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Drunk drivers: a problem on electric scooters

Since January 2019, they have been legal to ride in Denmark and since then, in Copenhagen alone, more than 100 accidents have been registered, of them a large number due to alcohol.

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By Bente D. Knudsen Picture: Niels Henrik Lindegaard

At the beginning of the week, Danish newspaper, Berlingske Tidende, reported that more than 100 head and other injuries had been noted to have occurred either to users of electric scooters or to people who fell over them (they are often left randomly on streets and pavements).

Of the accidents, almost 1/3 had alcohol involved the police says, this despite the fact that riding an electric scooter has the same maximum drink driving limit in Denmark as for driving a car (blood alcohol content maximum of 0.5 gr. per litre). A very high alcohol level when riding an electric scooter can potentially make the user lose their driver’s license.

Maybe this fact remains unknown to many, who might be associating taking an electric scooter home from town with taking your bicycle?

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In Denmark there is no legal limitation for drink driving when riding your bicycle! It is a matter of evaluation for the police, who can prescribe a fine.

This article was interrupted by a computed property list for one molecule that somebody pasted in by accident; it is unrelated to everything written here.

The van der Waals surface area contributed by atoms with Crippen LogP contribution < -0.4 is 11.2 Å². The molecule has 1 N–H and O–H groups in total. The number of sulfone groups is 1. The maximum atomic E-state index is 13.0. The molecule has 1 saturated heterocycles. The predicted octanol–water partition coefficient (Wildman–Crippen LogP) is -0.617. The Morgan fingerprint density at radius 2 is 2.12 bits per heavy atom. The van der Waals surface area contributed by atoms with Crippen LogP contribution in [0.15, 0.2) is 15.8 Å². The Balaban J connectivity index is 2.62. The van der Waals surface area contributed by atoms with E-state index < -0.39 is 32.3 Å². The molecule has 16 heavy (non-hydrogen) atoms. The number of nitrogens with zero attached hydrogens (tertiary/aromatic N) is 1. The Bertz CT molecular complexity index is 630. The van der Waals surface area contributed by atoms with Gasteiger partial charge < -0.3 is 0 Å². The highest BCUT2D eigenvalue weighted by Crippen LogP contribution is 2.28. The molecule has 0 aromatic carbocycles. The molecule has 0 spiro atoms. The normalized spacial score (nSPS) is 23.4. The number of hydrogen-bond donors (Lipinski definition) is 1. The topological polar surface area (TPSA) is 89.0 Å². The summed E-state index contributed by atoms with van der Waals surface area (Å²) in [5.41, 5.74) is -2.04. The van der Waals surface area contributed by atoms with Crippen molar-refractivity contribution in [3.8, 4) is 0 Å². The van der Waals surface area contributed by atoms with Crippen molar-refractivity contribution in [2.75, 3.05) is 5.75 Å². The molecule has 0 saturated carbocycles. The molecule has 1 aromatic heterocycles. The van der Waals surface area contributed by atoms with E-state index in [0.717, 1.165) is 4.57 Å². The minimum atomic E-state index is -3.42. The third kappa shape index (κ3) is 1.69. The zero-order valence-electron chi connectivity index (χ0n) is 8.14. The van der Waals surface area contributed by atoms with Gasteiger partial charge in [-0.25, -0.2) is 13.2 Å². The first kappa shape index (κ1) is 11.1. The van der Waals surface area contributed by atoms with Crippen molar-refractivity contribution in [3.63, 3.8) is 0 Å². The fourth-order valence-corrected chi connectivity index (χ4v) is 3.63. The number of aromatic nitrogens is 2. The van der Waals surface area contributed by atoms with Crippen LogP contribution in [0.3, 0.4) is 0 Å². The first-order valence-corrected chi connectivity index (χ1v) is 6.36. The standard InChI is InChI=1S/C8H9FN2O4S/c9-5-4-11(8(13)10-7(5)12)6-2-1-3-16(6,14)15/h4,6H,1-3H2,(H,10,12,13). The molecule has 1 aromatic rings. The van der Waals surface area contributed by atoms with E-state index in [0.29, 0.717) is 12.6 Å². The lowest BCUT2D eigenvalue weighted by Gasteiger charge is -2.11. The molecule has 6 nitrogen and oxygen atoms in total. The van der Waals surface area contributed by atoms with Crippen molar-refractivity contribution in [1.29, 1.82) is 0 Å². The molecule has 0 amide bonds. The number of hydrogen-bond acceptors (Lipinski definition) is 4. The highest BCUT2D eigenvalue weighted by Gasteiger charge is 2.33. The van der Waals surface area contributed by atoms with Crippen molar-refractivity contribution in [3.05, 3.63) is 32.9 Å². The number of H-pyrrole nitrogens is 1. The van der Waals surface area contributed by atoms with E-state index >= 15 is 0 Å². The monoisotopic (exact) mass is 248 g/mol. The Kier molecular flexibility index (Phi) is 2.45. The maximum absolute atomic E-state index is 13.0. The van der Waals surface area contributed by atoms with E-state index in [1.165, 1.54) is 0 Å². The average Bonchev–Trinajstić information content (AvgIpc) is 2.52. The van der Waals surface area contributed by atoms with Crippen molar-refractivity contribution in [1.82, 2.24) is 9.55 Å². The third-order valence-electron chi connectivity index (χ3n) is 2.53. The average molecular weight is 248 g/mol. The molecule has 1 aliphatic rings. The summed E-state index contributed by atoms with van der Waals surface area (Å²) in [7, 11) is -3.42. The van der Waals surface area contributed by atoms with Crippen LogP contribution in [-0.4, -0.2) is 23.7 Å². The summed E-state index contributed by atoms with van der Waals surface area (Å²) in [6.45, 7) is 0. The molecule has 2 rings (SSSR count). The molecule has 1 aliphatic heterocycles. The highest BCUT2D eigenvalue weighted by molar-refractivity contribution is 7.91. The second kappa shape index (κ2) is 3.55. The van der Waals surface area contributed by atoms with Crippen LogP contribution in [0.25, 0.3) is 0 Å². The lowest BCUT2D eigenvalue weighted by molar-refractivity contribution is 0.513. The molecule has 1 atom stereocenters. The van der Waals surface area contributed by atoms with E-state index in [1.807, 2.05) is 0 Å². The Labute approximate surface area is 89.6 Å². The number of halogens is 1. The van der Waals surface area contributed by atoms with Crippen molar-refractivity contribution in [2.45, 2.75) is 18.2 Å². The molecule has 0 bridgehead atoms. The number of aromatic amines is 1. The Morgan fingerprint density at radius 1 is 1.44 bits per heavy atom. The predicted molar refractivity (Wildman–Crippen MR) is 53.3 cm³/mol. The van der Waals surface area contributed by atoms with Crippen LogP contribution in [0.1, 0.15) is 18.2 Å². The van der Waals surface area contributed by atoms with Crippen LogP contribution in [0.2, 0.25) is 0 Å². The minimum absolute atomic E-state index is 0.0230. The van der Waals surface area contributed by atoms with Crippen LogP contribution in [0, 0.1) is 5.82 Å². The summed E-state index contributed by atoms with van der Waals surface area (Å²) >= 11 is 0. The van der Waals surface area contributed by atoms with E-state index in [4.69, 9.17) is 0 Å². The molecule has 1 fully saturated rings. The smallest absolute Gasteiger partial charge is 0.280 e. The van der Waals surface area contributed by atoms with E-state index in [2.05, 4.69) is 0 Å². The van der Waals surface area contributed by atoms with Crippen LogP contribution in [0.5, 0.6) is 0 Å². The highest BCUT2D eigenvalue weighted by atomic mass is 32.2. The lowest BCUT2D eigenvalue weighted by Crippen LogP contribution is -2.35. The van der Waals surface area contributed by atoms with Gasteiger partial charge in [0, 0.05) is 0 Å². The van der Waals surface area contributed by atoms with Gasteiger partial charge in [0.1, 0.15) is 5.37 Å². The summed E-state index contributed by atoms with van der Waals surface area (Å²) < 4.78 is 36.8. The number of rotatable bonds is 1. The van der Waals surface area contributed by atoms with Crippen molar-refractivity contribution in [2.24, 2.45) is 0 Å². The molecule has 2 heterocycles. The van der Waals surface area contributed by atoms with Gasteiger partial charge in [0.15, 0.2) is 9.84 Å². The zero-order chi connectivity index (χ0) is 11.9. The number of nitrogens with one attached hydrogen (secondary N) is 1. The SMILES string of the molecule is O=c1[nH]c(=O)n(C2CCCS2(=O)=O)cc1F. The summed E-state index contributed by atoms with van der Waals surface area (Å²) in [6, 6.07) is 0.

The legal framework says that a cyclist must be able to ride the bicycle in a safe way, no matter how much alcohol the cyclist has consumed.

The issue has received wide spread coverage amongst Danish media and politicians, however, so far, the Danish government has announced it will not take action (concerning the use of electric scooters) until January 2020, when the one year trial period runs out and an evaluation is to be made in order to make the final legal framework concerning their use.

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The Copenhagen based rental company Lime (US origin) announced earlier today that it will install a lock on its electric scooters from 22:00 to 06:00, where a potential user must first evaluate if he or she is able to drive the scooter safely. Only a positive response will let the APP open the scooter.

Critics voice that this is not enough to prevent drunk driving.

Danish police will continue to be on the lookout for drunk drivers on electric scooters they say.

Do you know the Danish regulations for riding an electric scooter?

Apart from the maximum alcohol blood level, and the age limitations (to ride an electric scooter you must be 15 years old), the rules are the same for electric scooter users as for cyclists meaning:

• You may NOT ride it on the pavement or in a pedestrian zone
• You must use the bicycle lane when there is one
• You may NOT use your mobile phone while you drive your electric scooter
• You may NOT have a passenger on it
• You must have lights on at all times of the day and night
• You may NOT ride it at more than 20km/ hour and only electric scooters that have a maximum speed of 20 km/ hour are legal in Denmark.

After use always park the electric scooter in a way that does not endanger others or put them at risk of falling over it is the advice from the Danish traffic security association ( Rådet for Sikker Trafik).